by Emily Lee in Healthy Recipes, June 16, 2016
by Emily Lee in Healthy Recipes, August 20, 2015
The thing we love most about zucchini is that it refuses to be labeled. In a culinary context, this firm summer squash is treated as a vegetable, often prepared as a savory main or side dish. But botanically, zucchini is classified as a fruit — and more specifically as a type of berry — which perhaps explains why you’ll find this fiber-packed jack-of-all-trades in sweet breads and pastries too. Few other vegetables can boast the same level of versatility. Luckily, the prime season is long — it begins in June and peaks in late August, so be sure to fit in several trips to the farmers market before summer is over. Whether it’s lightly seasoned and grilled until smoky or grated into fine shreds to be hidden in baked goods, there’s no meal this light summer squash can’t conquer. See for yourself with these 8 in-season zucchini recipes for casserole, zucchini bread and more.
Skillet Eggs with Squash
Break out your skillet for this crowd-pleasing one-pot dish, where baked eggs sit atop grated summer squash and zucchini, with a healthy dose of spicy pepper Jack cheese, nutmeg and scallions.
by Jessica Goldman Foung in Scaling Back on Sodium, September 1, 2014
The thing we love most about zucchini is that it refuses to be labeled. In a culinary context, this firm summer squash is treated as a vegetable, often prepared as a savory main or side dish. But botanically, zucchini is classified as a fruit — and more specifically as a type of berry — which perhaps explains why you’ll find this fiber-packed jack-of-all-trades in sweet breads and pastries too. Few other vegetables can boast the same level of versatility. Luckily for us, the prime season is long — it begins in June and peaks in late August, so make sure you squeeze in a trip to the farmers market before the month is over. Whether it’s lightly seasoned and grilled until smoky or grated into fine shreds to be hidden in baked goods, there’s no boundary this hearty summer squash can’t conquer. See for yourself with these 10 in-season zucchini recipes for casserole, zucchini bread and more.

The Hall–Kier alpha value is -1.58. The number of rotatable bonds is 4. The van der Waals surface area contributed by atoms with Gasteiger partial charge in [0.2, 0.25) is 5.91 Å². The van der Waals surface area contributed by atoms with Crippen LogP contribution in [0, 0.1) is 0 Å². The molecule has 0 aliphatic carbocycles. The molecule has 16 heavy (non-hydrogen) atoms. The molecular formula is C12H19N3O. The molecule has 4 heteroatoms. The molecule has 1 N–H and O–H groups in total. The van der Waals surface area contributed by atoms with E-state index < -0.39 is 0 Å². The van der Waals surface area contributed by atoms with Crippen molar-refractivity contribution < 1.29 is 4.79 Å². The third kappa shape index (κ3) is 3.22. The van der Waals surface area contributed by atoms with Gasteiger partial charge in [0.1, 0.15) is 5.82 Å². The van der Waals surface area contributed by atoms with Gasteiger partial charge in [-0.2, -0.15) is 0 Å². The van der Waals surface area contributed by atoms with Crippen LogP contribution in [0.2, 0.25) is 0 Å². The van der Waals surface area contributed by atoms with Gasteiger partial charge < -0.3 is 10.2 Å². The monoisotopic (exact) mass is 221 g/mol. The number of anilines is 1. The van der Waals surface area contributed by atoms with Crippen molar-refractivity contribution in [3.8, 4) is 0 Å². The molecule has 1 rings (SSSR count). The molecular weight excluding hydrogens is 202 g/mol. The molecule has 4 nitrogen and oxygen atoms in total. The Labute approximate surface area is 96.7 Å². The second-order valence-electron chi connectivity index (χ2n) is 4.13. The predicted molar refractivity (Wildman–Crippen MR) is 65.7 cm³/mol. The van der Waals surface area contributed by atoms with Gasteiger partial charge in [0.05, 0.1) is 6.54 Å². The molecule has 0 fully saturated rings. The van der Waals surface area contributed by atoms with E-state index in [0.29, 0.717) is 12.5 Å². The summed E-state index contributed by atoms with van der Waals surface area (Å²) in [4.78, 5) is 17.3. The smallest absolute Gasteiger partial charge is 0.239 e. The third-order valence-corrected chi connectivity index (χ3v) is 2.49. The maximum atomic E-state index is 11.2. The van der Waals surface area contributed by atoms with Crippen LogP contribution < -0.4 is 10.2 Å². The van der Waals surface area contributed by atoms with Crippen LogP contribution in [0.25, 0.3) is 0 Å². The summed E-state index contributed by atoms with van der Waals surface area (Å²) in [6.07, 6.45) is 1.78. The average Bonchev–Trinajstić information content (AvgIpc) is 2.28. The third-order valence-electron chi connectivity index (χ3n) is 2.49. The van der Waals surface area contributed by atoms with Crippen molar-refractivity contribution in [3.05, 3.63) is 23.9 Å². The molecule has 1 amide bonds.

Zucchini “Hash Browns” and Eggs
Diced zucchini stands in for potatoes in this hearty breakfast hash from Food Network Kitchen. When sauteed, the zucchini takes on the same fork-tender quality as pan-fried potatoes, but without the heavy dose of starch.
by Silvana Nardone in Healthy Recipes, August 10, 2014
What’s the best way to use up an abundance of summer vegetables? Pizza, obviously. And in as much time as it takes to order delivery, you can make a summer pie that’s bursting with flavor and able to satisfy hungry guests. Bonus points: This pie is gluten-free, meat-free and dairy-free too. So what’s the trick?
by Abigail Libers in Healthy Recipes, July 30, 2014
Don’t forget about dessert. These recipes — putting summer fruits front and center — give you just the excuse you’ve been waiting for.
Black and Blue Cheesecake Tart
Blackberries and blueberries co-star in this luscious cheesecake. With all of the antioxidants going on here, you’ll be fighting free radicals while simultaneously poking your fork into a graham-cracker crust.